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  • About
  • The Global ETD Search service is a free service for researchers to find electronic theses and dissertations. This service is provided by the Networked Digital Library of Theses and Dissertations.
    Our metadata is collected from universities around the world. If you manage a university/consortium/country archive and want to be added, details can be found on the NDLTD website.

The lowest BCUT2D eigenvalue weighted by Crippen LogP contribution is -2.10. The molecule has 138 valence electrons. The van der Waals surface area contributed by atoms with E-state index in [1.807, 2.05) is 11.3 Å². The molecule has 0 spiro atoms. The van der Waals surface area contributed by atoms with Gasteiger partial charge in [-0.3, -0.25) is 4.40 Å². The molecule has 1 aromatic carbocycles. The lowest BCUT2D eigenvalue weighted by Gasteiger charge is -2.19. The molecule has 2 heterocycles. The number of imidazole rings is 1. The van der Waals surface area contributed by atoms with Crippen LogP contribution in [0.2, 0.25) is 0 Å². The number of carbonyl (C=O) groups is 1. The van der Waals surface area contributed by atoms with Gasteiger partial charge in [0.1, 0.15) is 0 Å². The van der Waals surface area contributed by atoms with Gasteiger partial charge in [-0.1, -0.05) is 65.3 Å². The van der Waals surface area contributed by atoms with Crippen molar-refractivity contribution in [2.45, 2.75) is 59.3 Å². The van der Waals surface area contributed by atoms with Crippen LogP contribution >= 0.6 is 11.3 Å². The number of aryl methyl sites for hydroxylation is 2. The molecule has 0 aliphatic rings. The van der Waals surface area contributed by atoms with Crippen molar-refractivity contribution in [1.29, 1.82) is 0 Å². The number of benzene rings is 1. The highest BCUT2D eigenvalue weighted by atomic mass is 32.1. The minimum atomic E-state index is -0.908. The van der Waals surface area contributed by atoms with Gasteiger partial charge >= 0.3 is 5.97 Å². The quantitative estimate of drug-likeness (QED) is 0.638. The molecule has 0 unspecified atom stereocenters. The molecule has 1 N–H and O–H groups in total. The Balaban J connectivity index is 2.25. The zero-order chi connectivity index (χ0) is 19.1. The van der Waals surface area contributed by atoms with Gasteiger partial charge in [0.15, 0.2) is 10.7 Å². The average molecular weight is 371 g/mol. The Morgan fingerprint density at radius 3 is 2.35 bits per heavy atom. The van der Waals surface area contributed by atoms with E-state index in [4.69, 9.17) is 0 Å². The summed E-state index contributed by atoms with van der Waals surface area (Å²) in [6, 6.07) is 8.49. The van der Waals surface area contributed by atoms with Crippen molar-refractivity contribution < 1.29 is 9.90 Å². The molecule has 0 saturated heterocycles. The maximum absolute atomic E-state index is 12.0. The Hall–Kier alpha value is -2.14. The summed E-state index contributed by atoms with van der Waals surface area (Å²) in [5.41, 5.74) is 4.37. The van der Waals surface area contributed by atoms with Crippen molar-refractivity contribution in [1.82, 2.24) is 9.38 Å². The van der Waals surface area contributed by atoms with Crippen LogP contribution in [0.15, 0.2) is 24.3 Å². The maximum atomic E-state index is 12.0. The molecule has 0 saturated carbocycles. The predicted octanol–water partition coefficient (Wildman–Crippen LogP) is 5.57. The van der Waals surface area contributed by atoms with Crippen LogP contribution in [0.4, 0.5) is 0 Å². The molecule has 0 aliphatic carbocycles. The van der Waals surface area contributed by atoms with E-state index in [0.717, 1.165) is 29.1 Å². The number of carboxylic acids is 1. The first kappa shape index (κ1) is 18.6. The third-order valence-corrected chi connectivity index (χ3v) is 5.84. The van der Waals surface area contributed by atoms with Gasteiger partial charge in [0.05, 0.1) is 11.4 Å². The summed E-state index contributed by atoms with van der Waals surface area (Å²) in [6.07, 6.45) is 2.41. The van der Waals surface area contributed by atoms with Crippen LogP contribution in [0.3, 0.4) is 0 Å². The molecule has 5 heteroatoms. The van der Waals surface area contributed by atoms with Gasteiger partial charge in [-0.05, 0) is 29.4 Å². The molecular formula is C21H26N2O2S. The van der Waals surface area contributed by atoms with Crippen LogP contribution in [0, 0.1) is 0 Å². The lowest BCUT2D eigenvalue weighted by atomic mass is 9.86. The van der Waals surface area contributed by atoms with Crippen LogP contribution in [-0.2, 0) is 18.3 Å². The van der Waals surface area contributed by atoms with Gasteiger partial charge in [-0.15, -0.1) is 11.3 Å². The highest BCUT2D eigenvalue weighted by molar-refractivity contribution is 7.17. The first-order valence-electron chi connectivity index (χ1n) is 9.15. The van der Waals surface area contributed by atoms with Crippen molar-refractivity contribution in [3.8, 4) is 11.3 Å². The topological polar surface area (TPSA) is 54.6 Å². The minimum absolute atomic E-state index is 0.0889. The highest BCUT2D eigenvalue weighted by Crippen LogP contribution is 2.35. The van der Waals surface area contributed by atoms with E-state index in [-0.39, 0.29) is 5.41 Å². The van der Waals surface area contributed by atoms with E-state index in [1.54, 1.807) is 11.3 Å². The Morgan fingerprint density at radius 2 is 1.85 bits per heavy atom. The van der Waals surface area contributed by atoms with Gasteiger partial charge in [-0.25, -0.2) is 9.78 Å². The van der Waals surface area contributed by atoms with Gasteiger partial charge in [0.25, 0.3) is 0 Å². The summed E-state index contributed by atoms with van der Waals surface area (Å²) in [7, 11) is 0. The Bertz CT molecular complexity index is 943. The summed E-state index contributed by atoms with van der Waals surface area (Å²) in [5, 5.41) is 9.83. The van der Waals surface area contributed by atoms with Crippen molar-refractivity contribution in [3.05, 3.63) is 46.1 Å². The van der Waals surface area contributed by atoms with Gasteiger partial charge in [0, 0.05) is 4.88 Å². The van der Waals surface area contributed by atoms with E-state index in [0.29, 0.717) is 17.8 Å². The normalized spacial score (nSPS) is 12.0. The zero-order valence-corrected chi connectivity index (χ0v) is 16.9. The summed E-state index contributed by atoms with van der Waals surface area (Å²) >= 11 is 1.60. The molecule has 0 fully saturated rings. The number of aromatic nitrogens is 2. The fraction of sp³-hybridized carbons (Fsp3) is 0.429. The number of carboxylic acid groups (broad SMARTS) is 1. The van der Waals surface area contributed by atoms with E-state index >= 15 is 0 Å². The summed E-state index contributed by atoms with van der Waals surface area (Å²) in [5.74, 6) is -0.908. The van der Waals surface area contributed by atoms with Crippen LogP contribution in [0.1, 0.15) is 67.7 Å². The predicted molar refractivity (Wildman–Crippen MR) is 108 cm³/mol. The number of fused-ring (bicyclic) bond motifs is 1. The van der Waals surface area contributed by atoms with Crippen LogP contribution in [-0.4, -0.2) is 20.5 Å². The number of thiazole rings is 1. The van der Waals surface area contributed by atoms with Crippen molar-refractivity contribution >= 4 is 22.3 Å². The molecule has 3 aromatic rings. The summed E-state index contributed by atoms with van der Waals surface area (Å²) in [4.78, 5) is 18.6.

1

Testing an integrated emotional regulation strategies model among Chinese service employees: an investigation of the role of service culture and emotional expressivity. / CUHK electronic theses & dissertations collection

January 2006 (has links)